Juno & The Kite Runner

Juno & The Kite Runner featured image

by Marc Glassman

Juno. Jason Reitman, director; Diablo Cody, script. Starring: Ellen Page (Juno MacGuff), Michael Cera (Paulie), Jennifer Garner (Vanessa Loring), Jason Bateman (Mark Loring), J.K. Simmons (Mac MacGuff), Allison Janney (Bren MacGuff)

The Kite Runner. Marc Forster, director. David Benioff, script based on the novel by Khaled Hosseini. Starring: Khalid Abdalla (Amir), Homayoun Ershadi (Baba), Zekiria Ebrahimi (Young Amir), Ahmad Khan Mahmoodzada (Young Hassan), Shaun Toub (Rahim Khan), Ali Danesh Bakhtyari (Sohrab), Atossa Leoni (Soraya), Abdul Salam Yusoufazi (Assef), Elham Ehsas (Young Assef), Abdul Qadir Farookh (General Taher)


Tales about teenage pregnancy aren’t supposed to be funny. The young women in such stories tend to be victims of their own desires, or worse, of manipulative males. All they’re supposed to feel is shame—possibly mixed with rage. The only choice left for such sad cases is: should they have an abortion or the unwanted child?

Prepare to have your expectations overturned. Young Juno MacDuff is no victim. As played by the exceptionally talented Canadian actress Ellen Page, Juno is a sassy, supremely confident high school student who planned her own seduction at the somewhat unwitting hands of Paulie, her nerdy best friend and reluctant track star. Certainly, Juno’s pregnancy is unexpected but she handles it very well. A trip to an abortion clinic feels disastrous so Juno — reluctant to end a life in any case — decides to have the baby and tell her parents.

It’s at this point that Jason Reitman and Diablo Cody’s comedy truly takes off. Juno calmly explains the outrageous truth to her blue-collar father, Mac, and stepmother Bren and they react with calm, wit and reasonable advice. There’s no recriminations. Mac is stunned that Paulie is the father — “didn’t think he had it in him”— and Bren is supportive of Juno’s choice to have the child. Afterward, Mac and Bren seem happy that at least Juno hasn’t quit school or gotten heavily into drugs.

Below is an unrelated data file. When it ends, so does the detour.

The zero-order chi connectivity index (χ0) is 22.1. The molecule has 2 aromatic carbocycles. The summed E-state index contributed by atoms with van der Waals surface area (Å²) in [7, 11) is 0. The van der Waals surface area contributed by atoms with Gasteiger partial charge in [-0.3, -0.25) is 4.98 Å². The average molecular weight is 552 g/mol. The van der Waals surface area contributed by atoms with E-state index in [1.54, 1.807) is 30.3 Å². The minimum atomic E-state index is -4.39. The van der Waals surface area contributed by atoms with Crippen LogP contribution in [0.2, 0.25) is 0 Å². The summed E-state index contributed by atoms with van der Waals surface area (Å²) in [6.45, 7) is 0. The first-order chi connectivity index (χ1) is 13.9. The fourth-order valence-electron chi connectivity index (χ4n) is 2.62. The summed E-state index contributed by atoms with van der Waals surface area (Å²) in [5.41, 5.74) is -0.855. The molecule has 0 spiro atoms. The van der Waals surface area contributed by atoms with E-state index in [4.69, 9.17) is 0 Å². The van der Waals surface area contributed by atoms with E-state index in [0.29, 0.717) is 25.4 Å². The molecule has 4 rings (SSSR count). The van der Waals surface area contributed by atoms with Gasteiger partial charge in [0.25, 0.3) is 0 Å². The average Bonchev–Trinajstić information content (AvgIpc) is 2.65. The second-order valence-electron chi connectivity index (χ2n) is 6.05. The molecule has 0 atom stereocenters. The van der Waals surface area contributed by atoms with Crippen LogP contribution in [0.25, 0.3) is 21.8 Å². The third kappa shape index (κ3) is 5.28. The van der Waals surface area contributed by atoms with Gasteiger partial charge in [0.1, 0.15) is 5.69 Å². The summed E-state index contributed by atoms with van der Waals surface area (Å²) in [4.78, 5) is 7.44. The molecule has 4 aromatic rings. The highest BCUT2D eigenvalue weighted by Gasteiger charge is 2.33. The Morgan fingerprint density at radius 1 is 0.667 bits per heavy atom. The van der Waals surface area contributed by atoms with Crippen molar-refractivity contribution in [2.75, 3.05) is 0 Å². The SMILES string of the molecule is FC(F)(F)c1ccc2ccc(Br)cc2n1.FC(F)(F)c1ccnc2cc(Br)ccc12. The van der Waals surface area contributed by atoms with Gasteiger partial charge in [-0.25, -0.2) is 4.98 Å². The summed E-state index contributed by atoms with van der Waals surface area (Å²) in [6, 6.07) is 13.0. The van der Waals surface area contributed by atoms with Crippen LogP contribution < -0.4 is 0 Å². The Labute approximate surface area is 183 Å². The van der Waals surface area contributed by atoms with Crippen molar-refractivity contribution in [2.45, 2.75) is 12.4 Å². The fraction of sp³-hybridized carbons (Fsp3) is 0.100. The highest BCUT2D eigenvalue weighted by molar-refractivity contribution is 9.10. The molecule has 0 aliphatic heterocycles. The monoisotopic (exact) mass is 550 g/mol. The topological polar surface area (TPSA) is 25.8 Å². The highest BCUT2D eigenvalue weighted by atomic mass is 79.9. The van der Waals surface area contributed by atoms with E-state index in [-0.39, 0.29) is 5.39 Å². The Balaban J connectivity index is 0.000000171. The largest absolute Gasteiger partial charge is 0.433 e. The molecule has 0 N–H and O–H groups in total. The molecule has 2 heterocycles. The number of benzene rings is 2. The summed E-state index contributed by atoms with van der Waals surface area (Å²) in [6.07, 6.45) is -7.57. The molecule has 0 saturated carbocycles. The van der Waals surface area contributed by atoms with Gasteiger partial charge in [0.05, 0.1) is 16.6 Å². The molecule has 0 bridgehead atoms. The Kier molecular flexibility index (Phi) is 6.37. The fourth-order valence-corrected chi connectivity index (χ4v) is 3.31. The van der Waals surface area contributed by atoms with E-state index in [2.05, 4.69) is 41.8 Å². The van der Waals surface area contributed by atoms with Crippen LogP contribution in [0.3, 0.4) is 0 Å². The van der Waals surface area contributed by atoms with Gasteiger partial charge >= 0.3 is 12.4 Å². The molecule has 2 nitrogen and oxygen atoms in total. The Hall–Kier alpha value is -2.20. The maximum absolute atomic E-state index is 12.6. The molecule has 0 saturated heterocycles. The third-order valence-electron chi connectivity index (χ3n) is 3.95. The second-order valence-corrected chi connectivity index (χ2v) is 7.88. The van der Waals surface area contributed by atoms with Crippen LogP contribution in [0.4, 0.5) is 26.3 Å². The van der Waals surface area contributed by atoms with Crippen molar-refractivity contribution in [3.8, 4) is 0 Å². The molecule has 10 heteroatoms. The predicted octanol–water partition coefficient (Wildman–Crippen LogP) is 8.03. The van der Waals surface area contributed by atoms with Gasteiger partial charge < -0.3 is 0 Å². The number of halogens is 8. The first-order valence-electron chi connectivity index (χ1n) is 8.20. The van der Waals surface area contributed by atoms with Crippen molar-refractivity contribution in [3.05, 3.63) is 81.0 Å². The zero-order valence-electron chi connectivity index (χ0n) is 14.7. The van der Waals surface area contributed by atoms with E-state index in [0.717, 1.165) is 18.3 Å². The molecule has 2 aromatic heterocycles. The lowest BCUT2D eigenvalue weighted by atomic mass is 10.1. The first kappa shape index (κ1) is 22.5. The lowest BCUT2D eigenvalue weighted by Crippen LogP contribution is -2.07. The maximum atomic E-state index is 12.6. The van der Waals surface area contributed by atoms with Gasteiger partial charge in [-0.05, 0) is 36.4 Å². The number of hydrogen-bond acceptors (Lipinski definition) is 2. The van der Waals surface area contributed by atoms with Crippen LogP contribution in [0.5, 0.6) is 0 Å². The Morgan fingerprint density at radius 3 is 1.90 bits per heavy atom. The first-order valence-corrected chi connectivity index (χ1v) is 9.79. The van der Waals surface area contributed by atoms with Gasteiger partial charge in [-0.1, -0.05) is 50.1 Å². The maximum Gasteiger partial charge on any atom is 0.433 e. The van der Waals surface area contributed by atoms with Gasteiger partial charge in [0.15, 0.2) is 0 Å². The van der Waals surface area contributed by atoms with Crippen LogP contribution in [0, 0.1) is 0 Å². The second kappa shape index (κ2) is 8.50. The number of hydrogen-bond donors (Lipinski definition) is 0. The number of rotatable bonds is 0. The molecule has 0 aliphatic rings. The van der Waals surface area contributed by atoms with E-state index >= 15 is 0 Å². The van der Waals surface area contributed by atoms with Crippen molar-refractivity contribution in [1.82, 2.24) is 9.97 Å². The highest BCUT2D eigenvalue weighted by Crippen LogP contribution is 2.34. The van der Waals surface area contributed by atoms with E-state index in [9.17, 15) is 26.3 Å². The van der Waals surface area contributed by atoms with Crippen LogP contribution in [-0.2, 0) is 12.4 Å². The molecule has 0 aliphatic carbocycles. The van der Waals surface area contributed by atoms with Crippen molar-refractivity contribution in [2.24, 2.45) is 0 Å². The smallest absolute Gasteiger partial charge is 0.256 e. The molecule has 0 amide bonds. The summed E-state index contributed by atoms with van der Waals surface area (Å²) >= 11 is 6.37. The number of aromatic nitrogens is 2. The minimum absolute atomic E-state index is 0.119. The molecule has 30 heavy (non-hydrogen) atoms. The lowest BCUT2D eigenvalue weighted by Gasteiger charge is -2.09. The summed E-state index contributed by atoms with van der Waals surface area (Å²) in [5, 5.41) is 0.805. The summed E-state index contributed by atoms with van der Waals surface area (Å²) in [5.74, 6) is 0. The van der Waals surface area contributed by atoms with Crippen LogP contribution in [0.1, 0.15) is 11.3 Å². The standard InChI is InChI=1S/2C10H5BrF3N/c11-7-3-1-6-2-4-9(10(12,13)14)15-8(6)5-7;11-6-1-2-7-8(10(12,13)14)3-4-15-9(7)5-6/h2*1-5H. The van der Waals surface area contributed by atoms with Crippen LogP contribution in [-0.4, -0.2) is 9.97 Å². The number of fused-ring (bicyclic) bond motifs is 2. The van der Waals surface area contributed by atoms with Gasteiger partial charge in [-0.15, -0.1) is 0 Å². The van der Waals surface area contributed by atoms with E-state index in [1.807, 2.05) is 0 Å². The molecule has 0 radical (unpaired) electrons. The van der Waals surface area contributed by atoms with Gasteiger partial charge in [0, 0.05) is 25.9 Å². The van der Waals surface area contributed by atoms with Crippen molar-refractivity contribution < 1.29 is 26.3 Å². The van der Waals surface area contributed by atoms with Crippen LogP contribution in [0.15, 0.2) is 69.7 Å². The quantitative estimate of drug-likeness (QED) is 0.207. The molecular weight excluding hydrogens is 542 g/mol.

Foiling the norm at every turn, the witty script allows Juno, her parents and friends almost too many opportunities to hit the audience with playful one-liners about high school, sex, friendship and love. Scriptwriter Diablo Cody, whose real name is Brooke Busey-Hunt, is a twenty-something journalist and ex-stripper. No doubt she relished the opportunity to create a modern day rebel and heroine, someone who won’t allow anyone to take charge of her life. With a script laden with dialogue, Cody and Reitman were fortunate to find Page, who could handle the almost overly perceptive language and make the character come alive.

If the film drags at all, it’s in the middle section when Juno develops a friendship with the Lorings, the purportedly perfect parents for her child. Of course, life in suburbia is never that good, especially in movies, so it is hardly surprising when the happily married Mike, a disappointed former rock guitarist, becomes very interested in Juno. Luckily, even that melodramatic plot device is handled in an appropriately clever manner.

This delightful, and no doubt controversial, comedy is so good that it would be nice to claim it as Canadian. This country could use a comic hit, couldn’t it? But despite the presence of Ellen Page, Michael Cera and Jason Reitman—Canadians all—as significant contributors to Juno, it must be acknowledged that the film’s script and financing come from Americans. Too bad. Perhaps we can record an assist on this winner of a film.